The drumbeat around focusing on services and not infrastructure has been getting louder across the agencies, but the big question is around the government's ability to adopt common policies around cloud computing that allow it to take advantage of the platform.
While some technical challenges exist, like the scale of identity and key management and access to broadband connections, especially in rural areas, most of the issues surround common acceptance of security and policies in the cloud.
The workshop focused on two distinct efforts to try and alleviate these challenges. FedRAMP, spearheaded by the federal CIO Council, is a unified government-wide risk management program focused on developing accepted cloud computing environments. Although the goal of FedRAMP is to provide security authorizations and continuous monitoring of shared systems (clouds initially), individual agencies will still be have the authority and responsibility to use systems that meet their specific security needs. So while agencies will be able to save significant time and money by leveraging the FedRAMP authorizations, it will not be a requirement.
FedRAMP will work with a vendor (currently Microsoft and Google are in pilot mode) to evaluate their overall security environment and publish a list of security controls. FedRAMP will likely not meet the goals of all agencies, so moving to cloud will still require some security work. While FedRAMP will be based on the new NIST security framework that included DoD - there still will be some gaps between civilian, DoD and Intel agencies that will not make FedRAMP certification a slam-dunk for vendors. All of the implementation details on how this is funded, who monitors the systems after certification and who executes and enforces FedRAMP are also all TBD.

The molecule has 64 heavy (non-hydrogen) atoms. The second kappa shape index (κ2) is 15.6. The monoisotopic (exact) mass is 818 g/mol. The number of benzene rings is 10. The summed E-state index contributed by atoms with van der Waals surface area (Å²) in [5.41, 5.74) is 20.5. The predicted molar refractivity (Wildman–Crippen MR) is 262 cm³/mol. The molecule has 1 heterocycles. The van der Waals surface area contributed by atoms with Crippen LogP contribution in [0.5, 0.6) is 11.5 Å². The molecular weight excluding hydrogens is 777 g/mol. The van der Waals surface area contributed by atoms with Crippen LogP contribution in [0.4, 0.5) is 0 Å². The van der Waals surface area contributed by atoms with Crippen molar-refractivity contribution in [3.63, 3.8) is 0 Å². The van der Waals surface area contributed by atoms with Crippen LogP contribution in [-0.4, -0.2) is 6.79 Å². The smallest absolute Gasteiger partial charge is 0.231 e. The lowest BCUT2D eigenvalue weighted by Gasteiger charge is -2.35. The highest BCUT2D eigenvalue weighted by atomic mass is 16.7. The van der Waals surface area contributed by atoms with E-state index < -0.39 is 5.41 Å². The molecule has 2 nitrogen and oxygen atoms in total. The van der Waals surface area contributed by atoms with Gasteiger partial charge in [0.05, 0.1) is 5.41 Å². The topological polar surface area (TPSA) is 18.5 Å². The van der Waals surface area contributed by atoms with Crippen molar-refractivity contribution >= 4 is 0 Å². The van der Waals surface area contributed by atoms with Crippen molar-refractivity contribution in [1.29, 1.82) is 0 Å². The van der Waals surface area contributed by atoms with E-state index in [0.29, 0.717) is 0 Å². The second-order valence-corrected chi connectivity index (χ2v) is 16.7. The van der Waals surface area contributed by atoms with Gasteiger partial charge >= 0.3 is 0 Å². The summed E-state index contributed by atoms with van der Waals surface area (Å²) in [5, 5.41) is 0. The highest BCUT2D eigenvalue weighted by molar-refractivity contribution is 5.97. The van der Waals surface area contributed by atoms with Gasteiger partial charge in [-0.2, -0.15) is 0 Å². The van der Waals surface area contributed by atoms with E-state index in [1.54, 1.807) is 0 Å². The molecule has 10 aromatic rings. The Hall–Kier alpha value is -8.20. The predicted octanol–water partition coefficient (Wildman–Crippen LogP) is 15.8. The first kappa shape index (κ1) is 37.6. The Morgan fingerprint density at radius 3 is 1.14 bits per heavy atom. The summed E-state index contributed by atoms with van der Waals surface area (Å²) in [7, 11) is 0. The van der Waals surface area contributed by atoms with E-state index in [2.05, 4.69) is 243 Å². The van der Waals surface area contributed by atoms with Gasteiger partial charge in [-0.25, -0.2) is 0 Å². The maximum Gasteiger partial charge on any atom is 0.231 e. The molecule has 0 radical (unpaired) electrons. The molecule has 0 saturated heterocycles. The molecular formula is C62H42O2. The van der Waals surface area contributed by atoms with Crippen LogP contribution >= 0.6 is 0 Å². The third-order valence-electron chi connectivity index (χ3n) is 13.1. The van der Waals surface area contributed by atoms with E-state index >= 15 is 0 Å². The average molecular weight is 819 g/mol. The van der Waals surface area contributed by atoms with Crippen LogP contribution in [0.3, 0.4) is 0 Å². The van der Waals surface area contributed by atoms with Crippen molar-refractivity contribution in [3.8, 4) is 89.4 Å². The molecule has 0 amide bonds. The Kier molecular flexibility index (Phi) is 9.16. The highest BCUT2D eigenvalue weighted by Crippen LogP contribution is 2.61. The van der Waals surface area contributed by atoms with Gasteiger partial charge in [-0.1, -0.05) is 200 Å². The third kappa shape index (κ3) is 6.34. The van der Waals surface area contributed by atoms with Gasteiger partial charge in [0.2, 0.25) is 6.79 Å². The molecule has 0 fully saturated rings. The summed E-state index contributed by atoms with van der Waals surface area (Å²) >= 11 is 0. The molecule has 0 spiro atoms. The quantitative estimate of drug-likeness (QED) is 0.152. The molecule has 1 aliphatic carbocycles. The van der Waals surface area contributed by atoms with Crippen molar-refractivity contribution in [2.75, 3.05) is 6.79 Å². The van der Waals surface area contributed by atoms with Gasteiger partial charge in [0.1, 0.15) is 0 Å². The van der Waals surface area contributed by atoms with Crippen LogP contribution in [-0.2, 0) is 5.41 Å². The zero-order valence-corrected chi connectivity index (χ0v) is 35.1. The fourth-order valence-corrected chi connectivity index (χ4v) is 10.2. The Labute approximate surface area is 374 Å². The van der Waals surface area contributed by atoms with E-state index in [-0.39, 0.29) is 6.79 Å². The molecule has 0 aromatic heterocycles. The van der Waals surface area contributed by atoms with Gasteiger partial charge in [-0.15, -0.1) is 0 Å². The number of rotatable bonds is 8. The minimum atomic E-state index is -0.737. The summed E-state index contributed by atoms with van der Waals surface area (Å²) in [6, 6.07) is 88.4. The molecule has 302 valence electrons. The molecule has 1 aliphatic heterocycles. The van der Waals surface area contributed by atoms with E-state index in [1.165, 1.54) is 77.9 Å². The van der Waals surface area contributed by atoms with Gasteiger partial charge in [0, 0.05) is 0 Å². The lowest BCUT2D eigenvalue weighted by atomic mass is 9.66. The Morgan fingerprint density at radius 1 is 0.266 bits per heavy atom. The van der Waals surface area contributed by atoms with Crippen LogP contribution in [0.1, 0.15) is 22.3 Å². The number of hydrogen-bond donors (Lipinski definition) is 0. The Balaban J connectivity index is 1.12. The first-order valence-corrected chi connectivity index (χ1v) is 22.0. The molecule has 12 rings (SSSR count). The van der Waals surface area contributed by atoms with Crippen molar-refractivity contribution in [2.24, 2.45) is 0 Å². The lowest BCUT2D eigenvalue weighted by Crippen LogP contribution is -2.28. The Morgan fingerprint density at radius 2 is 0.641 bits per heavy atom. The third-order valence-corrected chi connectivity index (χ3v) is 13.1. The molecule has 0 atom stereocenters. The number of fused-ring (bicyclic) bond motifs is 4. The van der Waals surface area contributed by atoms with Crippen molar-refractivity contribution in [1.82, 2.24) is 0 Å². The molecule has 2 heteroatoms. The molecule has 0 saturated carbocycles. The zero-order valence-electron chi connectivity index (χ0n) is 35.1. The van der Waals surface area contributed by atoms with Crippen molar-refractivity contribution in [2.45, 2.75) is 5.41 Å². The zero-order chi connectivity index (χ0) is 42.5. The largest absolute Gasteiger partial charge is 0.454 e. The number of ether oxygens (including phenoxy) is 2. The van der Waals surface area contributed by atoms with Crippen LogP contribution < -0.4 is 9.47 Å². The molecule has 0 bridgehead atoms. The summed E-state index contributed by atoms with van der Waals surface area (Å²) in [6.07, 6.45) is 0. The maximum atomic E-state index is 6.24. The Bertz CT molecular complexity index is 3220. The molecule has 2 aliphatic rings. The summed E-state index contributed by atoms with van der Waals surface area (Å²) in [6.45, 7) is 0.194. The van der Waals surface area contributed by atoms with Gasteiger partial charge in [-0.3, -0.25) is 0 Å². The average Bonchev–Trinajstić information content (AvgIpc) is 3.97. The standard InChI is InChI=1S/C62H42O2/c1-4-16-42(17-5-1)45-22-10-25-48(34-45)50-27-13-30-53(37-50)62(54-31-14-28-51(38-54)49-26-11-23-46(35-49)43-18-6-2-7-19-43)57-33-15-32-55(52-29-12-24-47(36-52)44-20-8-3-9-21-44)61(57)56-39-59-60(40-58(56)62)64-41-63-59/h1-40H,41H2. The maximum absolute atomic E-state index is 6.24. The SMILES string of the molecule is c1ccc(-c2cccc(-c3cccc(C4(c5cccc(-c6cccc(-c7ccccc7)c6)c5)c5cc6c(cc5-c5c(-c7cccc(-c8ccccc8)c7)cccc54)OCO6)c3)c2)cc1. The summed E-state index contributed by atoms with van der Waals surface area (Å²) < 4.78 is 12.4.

The other initiative, Acceleration to Jumpstart the Adoption of Cloud Computing SAJACC (pronounced Say - Jack) sponsored by NIST will be examining use cases, specifications and pointers to systems to help promote cloud solutions. The current focus is on IaaS since there are more standards around how to use foundational infrastructure like servers and storage. The big focus for SAJACC is portability, interoperability and security in the cloud. NIST is creating a portal where folks can see how government is using the cloud and work to connect them to solutions. Like FedRAMP, the details still need to be ironed out in terms of commercial software licensing and the process for vendor evaluation; however, they already identified nine systems that will be included in the portal.
The move to cloud will not be easy and it will not be fast for the government. The real test will be if agency leadership can come together and agree on standards. The value of the cloud is the economy of scale and there is no bigger IT consumer than the U.S. federal government. However, to achieve the benefits of cloud computing it requires that the federal government behaves like a unified enterprise, not a collection of departments and agencies with their own policies and procedures - and that is a tall order. While the carrot of cost savings and use cases may be compelling for some, we will likely need a little stick to break down some of the barriers to adoption and realize all of the potential benefits of cloud computing.The Cloud Computing Forum & Workshop works to bring the government closer to adopting common standards